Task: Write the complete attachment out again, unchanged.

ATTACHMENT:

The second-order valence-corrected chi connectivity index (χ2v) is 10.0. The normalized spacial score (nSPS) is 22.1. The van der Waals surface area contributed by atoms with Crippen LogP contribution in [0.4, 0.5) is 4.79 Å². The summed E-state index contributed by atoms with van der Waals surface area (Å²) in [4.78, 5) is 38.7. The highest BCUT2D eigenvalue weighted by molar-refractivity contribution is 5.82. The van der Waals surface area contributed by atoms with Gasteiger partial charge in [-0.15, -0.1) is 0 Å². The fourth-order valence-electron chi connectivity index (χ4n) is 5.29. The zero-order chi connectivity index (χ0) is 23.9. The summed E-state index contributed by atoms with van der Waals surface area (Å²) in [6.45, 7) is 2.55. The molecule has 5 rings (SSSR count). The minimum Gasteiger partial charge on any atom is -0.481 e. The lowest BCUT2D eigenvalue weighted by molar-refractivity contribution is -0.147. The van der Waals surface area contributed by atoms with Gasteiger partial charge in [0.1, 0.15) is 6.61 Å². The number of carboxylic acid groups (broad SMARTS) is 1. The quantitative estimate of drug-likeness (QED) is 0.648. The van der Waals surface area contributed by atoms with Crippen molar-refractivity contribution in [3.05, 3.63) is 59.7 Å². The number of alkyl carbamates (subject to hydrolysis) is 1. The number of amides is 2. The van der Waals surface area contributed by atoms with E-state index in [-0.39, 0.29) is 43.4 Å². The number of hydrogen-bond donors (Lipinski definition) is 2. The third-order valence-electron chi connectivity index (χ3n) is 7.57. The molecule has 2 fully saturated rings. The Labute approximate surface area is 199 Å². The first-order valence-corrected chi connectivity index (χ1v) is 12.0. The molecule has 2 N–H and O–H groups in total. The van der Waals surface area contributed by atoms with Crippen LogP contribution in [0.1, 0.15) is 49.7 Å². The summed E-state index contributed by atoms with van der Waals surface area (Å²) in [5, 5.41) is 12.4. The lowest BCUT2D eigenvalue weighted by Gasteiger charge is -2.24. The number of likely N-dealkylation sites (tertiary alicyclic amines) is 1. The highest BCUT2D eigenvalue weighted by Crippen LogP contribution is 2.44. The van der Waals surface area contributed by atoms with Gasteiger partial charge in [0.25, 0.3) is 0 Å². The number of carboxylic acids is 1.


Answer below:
The second-order valence-corrected chi connectivity index (χ2v) is 10.0. The normalized spacial score (nSPS) is 22.1. The van der Waals surface area contributed by atoms with Crippen LogP contribution in [0.4, 0.5) is 4.79 Å². The summed E-state index contributed by atoms with van der Waals surface area (Å²) in [4.78, 5) is 38.7. The highest BCUT2D eigenvalue weighted by molar-refractivity contribution is 5.82. The van der Waals surface area contributed by atoms with Gasteiger partial charge in [-0.15, -0.1) is 0 Å². The fourth-order valence-electron chi connectivity index (χ4n) is 5.29. The zero-order chi connectivity index (χ0) is 23.9. The summed E-state index contributed by atoms with van der Waals surface area (Å²) in [6.45, 7) is 2.55. The molecule has 5 rings (SSSR count). The minimum Gasteiger partial charge on any atom is -0.481 e. The lowest BCUT2D eigenvalue weighted by molar-refractivity contribution is -0.147. The van der Waals surface area contributed by atoms with Gasteiger partial charge in [0.1, 0.15) is 6.61 Å². The number of carboxylic acid groups (broad SMARTS) is 1. The quantitative estimate of drug-likeness (QED) is 0.648. The van der Waals surface area contributed by atoms with Crippen molar-refractivity contribution in [3.05, 3.63) is 59.7 Å². The number of alkyl carbamates (subject to hydrolysis) is 1. The number of amides is 2. The van der Waals surface area contributed by atoms with E-state index in [-0.39, 0.29) is 43.4 Å². The number of hydrogen-bond donors (Lipinski definition) is 2. The third-order valence-electron chi connectivity index (χ3n) is 7.57. The molecule has 2 fully saturated rings. The Labute approximate surface area is 199 Å². The first-order valence-corrected chi connectivity index (χ1v) is 12.0. The molecule has 2 N–H and O–H groups in total. The van der Waals surface area contributed by atoms with Crippen LogP contribution in [0.1, 0.15) is 49.7 Å². The summed E-state index contributed by atoms with van der Waals surface area (Å²) in [5, 5.41) is 12.4. The lowest BCUT2D eigenvalue weighted by Gasteiger charge is -2.24. The number of likely N-dealkylation sites (tertiary alicyclic amines) is 1. The highest BCUT2D eigenvalue weighted by Crippen LogP contribution is 2.44. The van der Waals surface area contributed by atoms with Gasteiger partial charge in [0.25, 0.3) is 0 Å². The number of carboxylic acids is 1.